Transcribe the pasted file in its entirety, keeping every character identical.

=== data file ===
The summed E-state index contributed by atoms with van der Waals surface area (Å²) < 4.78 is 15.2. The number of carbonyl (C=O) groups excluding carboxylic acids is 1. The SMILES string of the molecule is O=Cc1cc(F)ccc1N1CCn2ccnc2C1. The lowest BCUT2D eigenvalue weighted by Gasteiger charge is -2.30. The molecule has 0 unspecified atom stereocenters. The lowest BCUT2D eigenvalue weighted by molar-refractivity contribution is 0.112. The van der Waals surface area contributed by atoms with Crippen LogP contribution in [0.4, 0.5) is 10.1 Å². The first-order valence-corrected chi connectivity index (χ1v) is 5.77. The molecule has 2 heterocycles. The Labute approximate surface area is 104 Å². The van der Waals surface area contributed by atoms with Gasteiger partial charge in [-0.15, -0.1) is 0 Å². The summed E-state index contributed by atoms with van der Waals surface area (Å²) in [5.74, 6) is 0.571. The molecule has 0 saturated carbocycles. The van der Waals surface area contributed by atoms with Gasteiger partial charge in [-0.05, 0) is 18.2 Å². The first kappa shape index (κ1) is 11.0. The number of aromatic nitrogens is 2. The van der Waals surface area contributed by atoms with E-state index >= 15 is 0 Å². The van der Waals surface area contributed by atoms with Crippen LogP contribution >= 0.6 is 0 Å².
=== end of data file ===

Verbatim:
The summed E-state index contributed by atoms with van der Waals surface area (Å²) < 4.78 is 15.2. The number of carbonyl (C=O) groups excluding carboxylic acids is 1. The SMILES string of the molecule is O=Cc1cc(F)ccc1N1CCn2ccnc2C1. The lowest BCUT2D eigenvalue weighted by Gasteiger charge is -2.30. The molecule has 0 unspecified atom stereocenters. The lowest BCUT2D eigenvalue weighted by molar-refractivity contribution is 0.112. The van der Waals surface area contributed by atoms with Crippen LogP contribution in [0.4, 0.5) is 10.1 Å². The first-order valence-corrected chi connectivity index (χ1v) is 5.77. The molecule has 2 heterocycles. The Labute approximate surface area is 104 Å². The van der Waals surface area contributed by atoms with Gasteiger partial charge in [-0.15, -0.1) is 0 Å². The summed E-state index contributed by atoms with van der Waals surface area (Å²) in [5.74, 6) is 0.571. The molecule has 0 saturated carbocycles. The van der Waals surface area contributed by atoms with Gasteiger partial charge in [-0.05, 0) is 18.2 Å². The first kappa shape index (κ1) is 11.0. The number of aromatic nitrogens is 2. The van der Waals surface area contributed by atoms with E-state index >= 15 is 0 Å². The van der Waals surface area contributed by atoms with Crippen LogP contribution >= 0.6 is 0 Å².